Without a doubt, Covid has been affecting our everyday life, and there is no denying that it also has greatly affected the music industry.
Damn, don’t we all miss concerts? There aren’t even music in cafes anymore because they’re all closed!
But as they all say…the show must go on. Or the music industry must go on…and the people must eat! The industry is made up of human beings like us so in order to survive this seemingly never-ending pandemic, the music industry has to adapt and change.
Here is a list of the top 10 ways the COVID-19 pandemic has changed the music industry (probably for good):
Table of Contents
#1 INCREASE IN VINYL SALES
As of 2018, vinyl sales have been continuously increasing. However, last year’s vinyl sales figure was the first time it surpassed CD sales. This may have been because of the people’s changing preferences since the pandemic has started.
It has made busy people rediscover vinyls. In the UK, there was also a 10% increase in vinyl sales even if physical album stores were shut down most of the year.
#2 REVIVAL OF CASSETTE TAPES
Vinyl records were not the only format to gain something from the pandemic. Cassette tapes were also helped by the pandemic as it pushed newer generations to discover and older generations to rediscover the format.
In the UK, 156, 542 tapes were sold which surpassed 2003’s sales and showed an increase of 94.7% on 2019’s sales. In addition, many known artists have released their 2020 albums in the format, like Dua Lipa, Lady Gaga, and more.
#3 BOOM OF MUSIC STREAMING SITES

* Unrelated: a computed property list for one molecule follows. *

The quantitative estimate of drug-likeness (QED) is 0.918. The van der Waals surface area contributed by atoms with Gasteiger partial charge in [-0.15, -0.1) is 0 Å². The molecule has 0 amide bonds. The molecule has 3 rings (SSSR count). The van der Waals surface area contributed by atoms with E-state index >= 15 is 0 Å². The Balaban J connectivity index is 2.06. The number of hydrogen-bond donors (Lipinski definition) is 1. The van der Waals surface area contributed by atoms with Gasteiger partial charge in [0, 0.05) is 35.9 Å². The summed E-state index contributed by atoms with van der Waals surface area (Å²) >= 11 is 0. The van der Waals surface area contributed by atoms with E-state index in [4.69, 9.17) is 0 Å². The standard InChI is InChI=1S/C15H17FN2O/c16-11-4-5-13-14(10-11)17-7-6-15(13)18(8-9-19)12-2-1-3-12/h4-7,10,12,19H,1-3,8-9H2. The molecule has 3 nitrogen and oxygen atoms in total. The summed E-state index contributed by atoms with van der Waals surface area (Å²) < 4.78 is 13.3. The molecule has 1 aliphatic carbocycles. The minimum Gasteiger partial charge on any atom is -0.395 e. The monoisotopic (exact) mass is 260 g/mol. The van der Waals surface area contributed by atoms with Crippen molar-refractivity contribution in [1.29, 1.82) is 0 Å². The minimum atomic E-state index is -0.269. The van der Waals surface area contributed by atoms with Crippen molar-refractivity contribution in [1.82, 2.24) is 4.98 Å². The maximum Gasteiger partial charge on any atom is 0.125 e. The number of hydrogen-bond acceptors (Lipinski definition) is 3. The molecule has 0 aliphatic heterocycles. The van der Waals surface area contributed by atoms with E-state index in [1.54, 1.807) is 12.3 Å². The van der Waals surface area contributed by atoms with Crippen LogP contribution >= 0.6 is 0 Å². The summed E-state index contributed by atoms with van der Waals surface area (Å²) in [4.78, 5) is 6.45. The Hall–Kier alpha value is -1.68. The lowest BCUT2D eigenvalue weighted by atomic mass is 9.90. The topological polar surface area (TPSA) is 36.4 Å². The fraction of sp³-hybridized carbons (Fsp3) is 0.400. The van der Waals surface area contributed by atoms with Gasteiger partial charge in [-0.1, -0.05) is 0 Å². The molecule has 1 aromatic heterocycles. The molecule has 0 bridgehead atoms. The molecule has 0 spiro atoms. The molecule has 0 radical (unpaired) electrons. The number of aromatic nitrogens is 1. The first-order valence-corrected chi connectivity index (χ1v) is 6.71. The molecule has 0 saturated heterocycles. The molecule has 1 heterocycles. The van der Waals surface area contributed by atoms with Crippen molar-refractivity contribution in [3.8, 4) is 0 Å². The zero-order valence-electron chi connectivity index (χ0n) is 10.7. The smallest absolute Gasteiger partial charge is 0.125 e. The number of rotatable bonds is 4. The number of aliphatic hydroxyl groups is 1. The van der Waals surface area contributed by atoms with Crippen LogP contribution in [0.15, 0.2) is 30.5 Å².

Even if there is a data increase in online streaming sites’ users and music streaming what’s really important is the number of increasing paid subscribers. This is where such streaming sites can gain high revenue. Last year’s first quarter saw an increase in online subscriptions with a 70% year-over-year increase in online music subscriptions.
Spotify, world’s most used streaming site reported a 31% increase in last year’s first quarter from 2019’s first quarter. This shows that even though streams are lesser, people’s want to pay for a music streaming site’s subscription is still there.
#4 INCREASE IN ONLINE RADIO STREAMS
Due to the coronavirus outbreak, radio stations have seen an upward trend. This means that in the midst of wanting to hear music, they still want to be informed of the outbreak’s updates.
BBC reported a streaming increase of 18% in their radio properties. Moreover, iHeart Radio, one of US’ radio conglomerates, also showed an increase in their digital metrics. There was a 30%, 22% and 20% increase in iHeart Radio’s usage in smart speakers, smart television apps, and websites, respectively.
#5 RELEASE OF COVID-19 INSPIRED SONGS
The COVID-19 pandemic did not only affect the music industry, it has also inspired artists to make music about it. There were songs that were made to induce laughter, some to bring hope, some to elevate feelings, some to remind, and some to encourage following protocols and rules.
For now there are already 79 songs recorded to have been inspired by the pandemic. Two of which are from well known pop artists of this generation, one is Folklore’s Epiphany by Taylor Swift and the other is the single Nobody’s Love by Maroon 5.